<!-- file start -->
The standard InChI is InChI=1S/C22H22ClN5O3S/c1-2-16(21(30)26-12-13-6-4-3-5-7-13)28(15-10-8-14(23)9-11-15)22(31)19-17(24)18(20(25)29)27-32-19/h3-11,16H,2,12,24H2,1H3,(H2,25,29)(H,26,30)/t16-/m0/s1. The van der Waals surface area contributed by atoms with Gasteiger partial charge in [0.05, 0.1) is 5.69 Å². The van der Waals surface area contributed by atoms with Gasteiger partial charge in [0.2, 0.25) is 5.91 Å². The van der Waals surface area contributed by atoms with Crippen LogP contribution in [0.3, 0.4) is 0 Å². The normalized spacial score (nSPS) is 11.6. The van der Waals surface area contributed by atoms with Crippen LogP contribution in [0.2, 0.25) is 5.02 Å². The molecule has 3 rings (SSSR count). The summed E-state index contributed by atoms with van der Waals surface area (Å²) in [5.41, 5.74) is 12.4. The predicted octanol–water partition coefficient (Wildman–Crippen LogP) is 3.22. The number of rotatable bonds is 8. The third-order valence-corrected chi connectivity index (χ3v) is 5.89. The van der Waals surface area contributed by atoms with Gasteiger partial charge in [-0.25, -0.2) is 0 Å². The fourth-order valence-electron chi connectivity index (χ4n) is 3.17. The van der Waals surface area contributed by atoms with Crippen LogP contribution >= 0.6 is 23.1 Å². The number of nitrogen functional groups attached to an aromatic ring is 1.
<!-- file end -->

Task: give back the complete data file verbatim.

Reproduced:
The standard InChI is InChI=1S/C22H22ClN5O3S/c1-2-16(21(30)26-12-13-6-4-3-5-7-13)28(15-10-8-14(23)9-11-15)22(31)19-17(24)18(20(25)29)27-32-19/h3-11,16H,2,12,24H2,1H3,(H2,25,29)(H,26,30)/t16-/m0/s1. The van der Waals surface area contributed by atoms with Gasteiger partial charge in [0.05, 0.1) is 5.69 Å². The van der Waals surface area contributed by atoms with Gasteiger partial charge in [0.2, 0.25) is 5.91 Å². The van der Waals surface area contributed by atoms with Crippen LogP contribution in [0.3, 0.4) is 0 Å². The normalized spacial score (nSPS) is 11.6. The van der Waals surface area contributed by atoms with Crippen LogP contribution in [0.2, 0.25) is 5.02 Å². The molecule has 3 rings (SSSR count). The summed E-state index contributed by atoms with van der Waals surface area (Å²) in [5.41, 5.74) is 12.4. The predicted octanol–water partition coefficient (Wildman–Crippen LogP) is 3.22. The number of rotatable bonds is 8. The third-order valence-corrected chi connectivity index (χ3v) is 5.89. The van der Waals surface area contributed by atoms with Gasteiger partial charge in [-0.25, -0.2) is 0 Å². The fourth-order valence-electron chi connectivity index (χ4n) is 3.17. The van der Waals surface area contributed by atoms with Crippen LogP contribution >= 0.6 is 23.1 Å². The number of nitrogen functional groups attached to an aromatic ring is 1.